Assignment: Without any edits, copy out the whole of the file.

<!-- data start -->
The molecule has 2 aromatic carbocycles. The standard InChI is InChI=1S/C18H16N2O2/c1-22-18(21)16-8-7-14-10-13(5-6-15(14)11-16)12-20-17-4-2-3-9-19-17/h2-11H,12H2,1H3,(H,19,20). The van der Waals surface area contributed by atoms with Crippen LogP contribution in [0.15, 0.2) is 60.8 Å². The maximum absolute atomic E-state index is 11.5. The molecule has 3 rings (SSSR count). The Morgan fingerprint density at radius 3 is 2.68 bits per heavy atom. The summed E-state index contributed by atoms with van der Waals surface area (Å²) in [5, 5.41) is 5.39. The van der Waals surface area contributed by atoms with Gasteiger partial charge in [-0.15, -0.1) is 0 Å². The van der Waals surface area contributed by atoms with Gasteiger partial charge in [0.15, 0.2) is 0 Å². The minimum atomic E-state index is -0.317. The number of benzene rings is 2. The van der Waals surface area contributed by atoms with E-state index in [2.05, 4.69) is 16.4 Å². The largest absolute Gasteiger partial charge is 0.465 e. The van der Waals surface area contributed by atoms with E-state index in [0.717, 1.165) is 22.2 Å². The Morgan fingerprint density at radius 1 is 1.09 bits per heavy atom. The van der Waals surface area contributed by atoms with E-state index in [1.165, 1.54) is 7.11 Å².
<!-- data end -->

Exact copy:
The molecule has 2 aromatic carbocycles. The standard InChI is InChI=1S/C18H16N2O2/c1-22-18(21)16-8-7-14-10-13(5-6-15(14)11-16)12-20-17-4-2-3-9-19-17/h2-11H,12H2,1H3,(H,19,20). The van der Waals surface area contributed by atoms with Crippen LogP contribution in [0.15, 0.2) is 60.8 Å². The maximum absolute atomic E-state index is 11.5. The molecule has 3 rings (SSSR count). The Morgan fingerprint density at radius 3 is 2.68 bits per heavy atom. The summed E-state index contributed by atoms with van der Waals surface area (Å²) in [5, 5.41) is 5.39. The van der Waals surface area contributed by atoms with Gasteiger partial charge in [-0.15, -0.1) is 0 Å². The van der Waals surface area contributed by atoms with Gasteiger partial charge in [0.15, 0.2) is 0 Å². The minimum atomic E-state index is -0.317. The number of benzene rings is 2. The van der Waals surface area contributed by atoms with E-state index in [2.05, 4.69) is 16.4 Å². The largest absolute Gasteiger partial charge is 0.465 e. The van der Waals surface area contributed by atoms with E-state index in [0.717, 1.165) is 22.2 Å². The Morgan fingerprint density at radius 1 is 1.09 bits per heavy atom. The van der Waals surface area contributed by atoms with E-state index in [1.165, 1.54) is 7.11 Å².